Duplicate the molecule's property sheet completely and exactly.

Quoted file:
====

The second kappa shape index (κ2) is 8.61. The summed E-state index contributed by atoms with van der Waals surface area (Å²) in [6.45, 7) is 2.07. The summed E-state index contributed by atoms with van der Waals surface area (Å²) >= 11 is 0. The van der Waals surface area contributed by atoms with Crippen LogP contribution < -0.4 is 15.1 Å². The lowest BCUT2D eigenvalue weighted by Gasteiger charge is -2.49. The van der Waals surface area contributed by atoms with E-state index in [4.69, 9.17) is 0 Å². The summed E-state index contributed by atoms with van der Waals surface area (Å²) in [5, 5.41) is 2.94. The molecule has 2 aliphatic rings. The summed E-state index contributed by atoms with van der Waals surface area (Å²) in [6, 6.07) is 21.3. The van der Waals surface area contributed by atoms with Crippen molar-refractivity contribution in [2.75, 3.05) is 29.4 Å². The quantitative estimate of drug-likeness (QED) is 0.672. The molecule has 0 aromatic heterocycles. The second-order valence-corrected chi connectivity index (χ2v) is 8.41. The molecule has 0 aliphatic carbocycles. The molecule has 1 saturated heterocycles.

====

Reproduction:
The second kappa shape index (κ2) is 8.61. The summed E-state index contributed by atoms with van der Waals surface area (Å²) in [6.45, 7) is 2.07. The summed E-state index contributed by atoms with van der Waals surface area (Å²) >= 11 is 0. The van der Waals surface area contributed by atoms with Crippen LogP contribution < -0.4 is 15.1 Å². The lowest BCUT2D eigenvalue weighted by Gasteiger charge is -2.49. The van der Waals surface area contributed by atoms with E-state index in [4.69, 9.17) is 0 Å². The summed E-state index contributed by atoms with van der Waals surface area (Å²) in [5, 5.41) is 2.94. The molecule has 2 aliphatic rings. The summed E-state index contributed by atoms with van der Waals surface area (Å²) in [6, 6.07) is 21.3. The van der Waals surface area contributed by atoms with Crippen molar-refractivity contribution in [2.75, 3.05) is 29.4 Å². The quantitative estimate of drug-likeness (QED) is 0.672. The molecule has 0 aromatic heterocycles. The second-order valence-corrected chi connectivity index (χ2v) is 8.41. The molecule has 0 aliphatic carbocycles. The molecule has 1 saturated heterocycles.